During his first State of the Union address, President Trump noted that his administration has “taken historic actions to protect religious liberty.”
Measured against eight years of a previous president intent on reducing religious liberty to little more than “freedom of worship,” who relentlessly pursued nuns in court in an effort to force them to purchase birth control, President Trump’s actions are, indeed, historic. But it’s worth looking over our shoulder to see what actions the president actually took to defend the religious liberty of all Americans. Five major accomplishments stand out.
Second, President Trump signed an executive order on religious liberty, resulting in excellent subsequent guidelines issued by Attorney General Jeff Sessions. Of course, 225-plus years after the First Amendment, such an executive order should be unnecessary; yet activists who have spent decades undermining the promise of that amendment created the need to clarify those freedoms, and President Trump addressed this need with these guidelines.
Third, President Trump ended years of wasteful litigation over the HHS contraceptive mandate. While President Obama fought nuns all the way to the U.S. Supreme Court, President Trump recognized the substantial burden the mandate placed upon people of faith. When Trump’s HHS announced a new rule to alleviate that burden on religious freedom, the hundreds of ministries and plaintiffs whose beliefs had been attacked found relief, and all the cases were quickly concluded.
Fourth, during his State of the Union address, President Trump spoke movingly of the heroic actions of Americans in response to the hurricanes that ravaged wide swathes of our country in 2017. Among those responding first to their devastated neighbors were churches, synagogues, and other religious community centers. When the winds and floods dissipated, these houses of worship discovered that a longstanding FEMA rule denied them the emergency relief needed to rebuild their church, synagogue, or temple. President Trump rescinded the rule discriminating against religious organizations and brought FEMA into compliance with federal law. This not only stops religious discrimination but also frees the very groups that do much of the work during these disasters to do even more to help their communities.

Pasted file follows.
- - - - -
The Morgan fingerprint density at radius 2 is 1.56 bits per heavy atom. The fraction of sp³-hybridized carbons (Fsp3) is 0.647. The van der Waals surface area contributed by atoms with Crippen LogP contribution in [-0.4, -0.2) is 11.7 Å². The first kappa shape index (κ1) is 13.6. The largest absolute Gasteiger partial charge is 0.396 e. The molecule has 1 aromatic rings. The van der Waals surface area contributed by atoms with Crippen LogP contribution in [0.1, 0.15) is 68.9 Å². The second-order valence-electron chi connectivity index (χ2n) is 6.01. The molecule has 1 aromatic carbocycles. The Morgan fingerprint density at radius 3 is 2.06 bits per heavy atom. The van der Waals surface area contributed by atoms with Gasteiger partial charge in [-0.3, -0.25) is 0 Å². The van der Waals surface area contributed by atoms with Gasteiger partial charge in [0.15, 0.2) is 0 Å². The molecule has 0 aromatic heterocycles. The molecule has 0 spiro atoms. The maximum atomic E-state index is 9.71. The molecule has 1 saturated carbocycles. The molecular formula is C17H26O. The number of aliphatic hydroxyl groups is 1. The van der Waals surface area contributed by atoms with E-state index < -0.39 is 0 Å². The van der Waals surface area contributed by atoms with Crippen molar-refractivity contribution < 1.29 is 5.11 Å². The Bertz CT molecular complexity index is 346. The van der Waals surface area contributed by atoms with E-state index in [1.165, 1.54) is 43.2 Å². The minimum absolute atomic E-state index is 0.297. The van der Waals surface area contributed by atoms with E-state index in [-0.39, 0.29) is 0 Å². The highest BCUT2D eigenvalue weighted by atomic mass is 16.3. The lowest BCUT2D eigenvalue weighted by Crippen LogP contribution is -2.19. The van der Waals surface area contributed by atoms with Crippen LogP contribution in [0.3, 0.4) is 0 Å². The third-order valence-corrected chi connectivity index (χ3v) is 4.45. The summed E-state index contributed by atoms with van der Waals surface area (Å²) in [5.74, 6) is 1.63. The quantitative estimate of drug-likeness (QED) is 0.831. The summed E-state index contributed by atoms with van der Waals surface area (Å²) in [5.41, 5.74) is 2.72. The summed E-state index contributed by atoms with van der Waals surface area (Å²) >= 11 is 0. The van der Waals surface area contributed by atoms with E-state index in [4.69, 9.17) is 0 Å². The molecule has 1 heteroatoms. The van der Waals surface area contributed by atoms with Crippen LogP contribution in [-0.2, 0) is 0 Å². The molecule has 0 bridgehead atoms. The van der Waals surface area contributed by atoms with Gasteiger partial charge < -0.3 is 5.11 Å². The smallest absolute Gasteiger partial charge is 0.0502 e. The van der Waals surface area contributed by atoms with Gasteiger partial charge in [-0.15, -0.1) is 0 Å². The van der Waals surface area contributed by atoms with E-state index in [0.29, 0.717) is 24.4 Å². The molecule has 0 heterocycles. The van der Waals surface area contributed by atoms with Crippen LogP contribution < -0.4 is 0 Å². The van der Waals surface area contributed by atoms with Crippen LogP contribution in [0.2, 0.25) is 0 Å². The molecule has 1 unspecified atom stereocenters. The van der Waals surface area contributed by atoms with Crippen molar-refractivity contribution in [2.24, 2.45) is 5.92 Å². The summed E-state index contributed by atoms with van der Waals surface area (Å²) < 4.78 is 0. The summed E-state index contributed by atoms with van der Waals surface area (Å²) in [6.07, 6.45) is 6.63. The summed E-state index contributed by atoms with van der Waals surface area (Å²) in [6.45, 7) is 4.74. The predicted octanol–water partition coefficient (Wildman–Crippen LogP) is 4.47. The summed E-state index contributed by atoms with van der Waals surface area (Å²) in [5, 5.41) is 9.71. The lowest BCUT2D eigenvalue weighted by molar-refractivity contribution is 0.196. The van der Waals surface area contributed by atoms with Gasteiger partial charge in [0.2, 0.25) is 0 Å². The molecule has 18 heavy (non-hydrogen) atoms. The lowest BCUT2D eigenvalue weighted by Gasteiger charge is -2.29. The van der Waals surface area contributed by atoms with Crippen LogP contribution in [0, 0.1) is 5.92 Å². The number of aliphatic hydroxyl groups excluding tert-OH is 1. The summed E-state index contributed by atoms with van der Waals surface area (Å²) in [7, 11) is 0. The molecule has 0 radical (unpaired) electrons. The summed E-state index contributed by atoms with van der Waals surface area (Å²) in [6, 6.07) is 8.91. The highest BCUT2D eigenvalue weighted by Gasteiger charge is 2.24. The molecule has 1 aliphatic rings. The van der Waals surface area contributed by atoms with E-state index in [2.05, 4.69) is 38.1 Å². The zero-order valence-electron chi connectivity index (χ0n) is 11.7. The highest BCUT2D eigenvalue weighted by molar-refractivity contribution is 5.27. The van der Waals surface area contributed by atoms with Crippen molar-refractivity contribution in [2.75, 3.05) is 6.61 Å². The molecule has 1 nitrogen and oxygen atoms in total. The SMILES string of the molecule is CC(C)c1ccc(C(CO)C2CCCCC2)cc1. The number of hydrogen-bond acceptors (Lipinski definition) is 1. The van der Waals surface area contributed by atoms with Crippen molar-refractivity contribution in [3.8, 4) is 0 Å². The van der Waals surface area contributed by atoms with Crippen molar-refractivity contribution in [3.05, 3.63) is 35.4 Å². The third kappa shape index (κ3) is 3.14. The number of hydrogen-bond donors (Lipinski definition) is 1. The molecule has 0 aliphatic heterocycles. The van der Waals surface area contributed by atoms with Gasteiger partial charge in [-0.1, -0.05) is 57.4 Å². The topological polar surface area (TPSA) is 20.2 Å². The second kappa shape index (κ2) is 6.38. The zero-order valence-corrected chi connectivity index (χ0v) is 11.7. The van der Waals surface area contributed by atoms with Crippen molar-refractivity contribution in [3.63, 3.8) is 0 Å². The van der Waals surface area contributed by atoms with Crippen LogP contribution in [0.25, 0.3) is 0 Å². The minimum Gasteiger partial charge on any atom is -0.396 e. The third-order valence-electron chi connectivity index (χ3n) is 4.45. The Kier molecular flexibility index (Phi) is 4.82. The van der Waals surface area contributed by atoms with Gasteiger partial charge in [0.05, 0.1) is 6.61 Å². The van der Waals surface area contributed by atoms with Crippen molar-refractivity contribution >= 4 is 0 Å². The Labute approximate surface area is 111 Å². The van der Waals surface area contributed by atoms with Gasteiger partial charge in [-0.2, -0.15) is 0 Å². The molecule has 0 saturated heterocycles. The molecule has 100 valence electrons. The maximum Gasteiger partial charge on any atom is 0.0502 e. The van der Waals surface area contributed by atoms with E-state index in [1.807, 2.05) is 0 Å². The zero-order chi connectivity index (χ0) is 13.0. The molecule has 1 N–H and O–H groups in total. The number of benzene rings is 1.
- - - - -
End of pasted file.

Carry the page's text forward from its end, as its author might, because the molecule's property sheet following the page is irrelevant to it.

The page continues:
President Trump rescinded the rule discriminating against religious organizations and brought FEMA into compliance with federal law.
Last, President Trump’s Department of Justice (DOJ) is actively defending religious liberty in court, a change from the previous administration. DOJ attorneys are defending the parsonage exemption (under which ministers who receive a housing allowance may deduct it from their income) against attacks by atheist activists. The solicitor general actively supported Jack Phillips, the custom-cake baker, arguing that freedom of expression for ourselves requires freedom of expression for others. When the Washington Metro Area Transit Authority (WMATA) rejected a bus advertisement from the Archdiocese of Washington, D.C., because it was religious, DOJ attorneys filed a brief objecting to WMATA’s religious discrimination.
In his first year, President Trump made great strides on religious liberty, and we are hopeful the trend will continue. Before he was even inaugurated, President Trump tweeted and recognized the wrong done to Coach Joe Kennedy, who was fired by a Washington school district for taking a knee in silent prayer for 15 to 30 seconds after a high-school football game. In 2018, Coach Kennedy’s case will be appealed to the Supreme Court of the United States. Will President Trump speak out again? Will he continue to offer his support for the religious liberty of coaches across the country? Will his Justice Department weigh in? President Trump’s track record suggests that he will once again ride to the defense of religious freedom. Americans will be able to watch and see.
— Kelly Shackelford is the president and CEO of First Liberty Institute, a nonprofit law firm dedicated to defending religious freedom for all. Read more at FirstLiberty.org.